Dick Parsons arrived in Los Angeles and met with management and staff of the Clippers. Sterling has been banned for life by the NBA and fined $2.5 million after recordings of him making racist comments surfaced.
"My personal belief is the league will prevail, which means there will be an ownership change," Parsons said during a news conference at Staples Center. "A prolonged legal battle is in no one's interest, certainly not the league's. I would hope we could avoid that."
Parsons said he won't be involved in the ownership fight. He said he's being paid by the NBA but he doesn't report to Commissioner Adam Silver or the league's owners.
Donald Sterling apologized for the racist comments captured during a recorded conversation, saying in a televised interview Monday night that they were a "terrible mistake."
"I embarrassed the league. I humiliated them. I don't know how, why I did it," he told CNN's Anderson Cooper. "I mean, it's so terrible."
Sterling said he apologized to the NBA, and he doesn't believe the other owners would vote to have him removed as owner of the Clippers.
"Of course they support me. They can't understand why I would say that. I can't understand why I would say that," he said. "People want me to hire a wall of lawyers and them to have to hire a wall of lawyers and go to war. I don't think that's the answer."
Sterling said he believes the players on the team "love" him.
"They know I'm not a racist, and I'm not a racist," he said. "I think I create opportunities for them, so they can make $100 million. I don't give them anything, believe me, and those players could get that same amount of money anywhere else. Of course they earn it, and they work harder than any other sport."
Parsons doesn't know Sterling and won't be talking to him because the 80-year-old owner is banned.
"He's a little late, to be sure," Parsons said about Sterling's apology. "I'm here to turn one of the burners off under the pot, not to turn it up higher."
Clippers coach Doc Rivers said he was aware of Sterling's apology, although he had not seen the interview.
"I'm glad that he did it," Rivers said by phone from Oklahoma City, where the team plays Tuesday. "That's what you have to do and you should do it. Probably should have done it right away."
Sterling's estranged wife, Shelly, has said she will fight to keep her 50 percent ownership of the team. Parsons said he anticipates talking with her at some point, although he said Donald Sterling is the only controlling owner of the team.
Parsons described himself as a conservator of the team, someone who will try to keep it from losing value and ensure there is a viable franchise to work with once the ownership issue is resolved.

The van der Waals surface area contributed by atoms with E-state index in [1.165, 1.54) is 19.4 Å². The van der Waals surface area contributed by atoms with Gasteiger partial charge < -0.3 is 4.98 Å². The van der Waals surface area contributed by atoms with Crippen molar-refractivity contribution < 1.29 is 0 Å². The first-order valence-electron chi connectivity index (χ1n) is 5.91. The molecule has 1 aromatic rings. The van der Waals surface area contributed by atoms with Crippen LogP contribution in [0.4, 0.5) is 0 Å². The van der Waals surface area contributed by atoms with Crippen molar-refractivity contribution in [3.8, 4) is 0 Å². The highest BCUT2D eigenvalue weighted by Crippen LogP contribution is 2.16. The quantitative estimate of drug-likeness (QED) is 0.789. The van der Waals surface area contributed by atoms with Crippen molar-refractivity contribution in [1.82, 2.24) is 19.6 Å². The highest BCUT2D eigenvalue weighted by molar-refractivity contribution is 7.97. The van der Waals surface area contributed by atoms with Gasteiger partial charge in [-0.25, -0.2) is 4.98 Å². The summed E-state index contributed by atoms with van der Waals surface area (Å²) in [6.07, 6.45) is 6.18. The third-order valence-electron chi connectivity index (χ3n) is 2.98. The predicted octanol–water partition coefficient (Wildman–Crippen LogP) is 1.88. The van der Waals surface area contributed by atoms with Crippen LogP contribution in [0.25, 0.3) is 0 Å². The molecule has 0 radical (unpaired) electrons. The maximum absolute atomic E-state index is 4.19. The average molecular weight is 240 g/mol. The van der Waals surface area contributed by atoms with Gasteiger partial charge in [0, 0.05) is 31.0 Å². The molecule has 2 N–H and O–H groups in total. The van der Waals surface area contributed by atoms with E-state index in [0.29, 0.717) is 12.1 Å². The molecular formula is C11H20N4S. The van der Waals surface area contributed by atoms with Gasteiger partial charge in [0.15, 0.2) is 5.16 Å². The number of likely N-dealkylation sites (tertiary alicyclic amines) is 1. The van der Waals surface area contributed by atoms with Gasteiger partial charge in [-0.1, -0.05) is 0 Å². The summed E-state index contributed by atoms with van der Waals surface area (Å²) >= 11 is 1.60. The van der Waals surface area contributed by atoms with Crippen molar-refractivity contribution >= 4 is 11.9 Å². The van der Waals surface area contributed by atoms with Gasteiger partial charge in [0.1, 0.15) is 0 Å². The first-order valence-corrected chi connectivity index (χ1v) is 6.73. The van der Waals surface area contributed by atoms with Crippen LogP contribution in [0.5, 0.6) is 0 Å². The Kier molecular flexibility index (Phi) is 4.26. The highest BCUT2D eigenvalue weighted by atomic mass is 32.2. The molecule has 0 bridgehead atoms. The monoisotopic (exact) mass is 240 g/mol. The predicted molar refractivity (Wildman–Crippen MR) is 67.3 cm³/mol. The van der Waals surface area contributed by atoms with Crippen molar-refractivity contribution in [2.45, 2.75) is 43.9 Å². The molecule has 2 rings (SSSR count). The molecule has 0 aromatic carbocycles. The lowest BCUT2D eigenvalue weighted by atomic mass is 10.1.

"I want to leave this place in good shape and in good hands," he said.
With Sterling barred from anything to do with the team or league, and team President Andy Roeser on an indefinite leave of absence, Parsons will be a key contact for the team's support staff.
"A lot of these folks have felt beleaguered, beyond disappointed with the way the franchise has been characterized," said Parsons, who wore a Clippers lapel pin on his suit. "Part of my job will be to tell the folks here to stay focused on the business. Ultimately, there will be a change of ownership and management."
He said he let them know they are appreciated and the interaction gave him ideas on how to move forward, although he has offered no specifics since taking the job Thursday.
"I'm only beginning to get my arms around what I'm going to do," he said.
Rivers endorsed Parsons' hiring, believing he can calm the situation and allow employees to focus on their jobs.
"He's just gotten in the door, but he's going to make a big difference, especially for the folks downtown," Rivers said. "They want to know if they're safe and where do we go from here."
Parsons has spoken to Rivers, but not yet to the players. The team is tied 2-2 with Oklahoma City in the Western Conference semifinals.
"I really think it's going to become America's team if we get this right," he said. "Americans love a story where someone gets knocked down and they get back up into the ring. This team has talent."
Parsons, the 66-year-old former Citigroup chairman and former Time Warner chairman and CEO, was set to return to New York in the evening because his wife is having major surgery on Tuesday. He called himself semi-retired, although he is currently a senior adviser at Providence Equity Partners.
The folksy Parsons described the team's crisis as "a very exciting challenge and an interesting time for everybody." He likened his job to that of a ship's captain in charge of keeping it afloat, headed in the right direction and possibly picking up speed.
"There's huge danger and pitfalls in front of us," he said, "but there's tremendous opportunity for this franchise."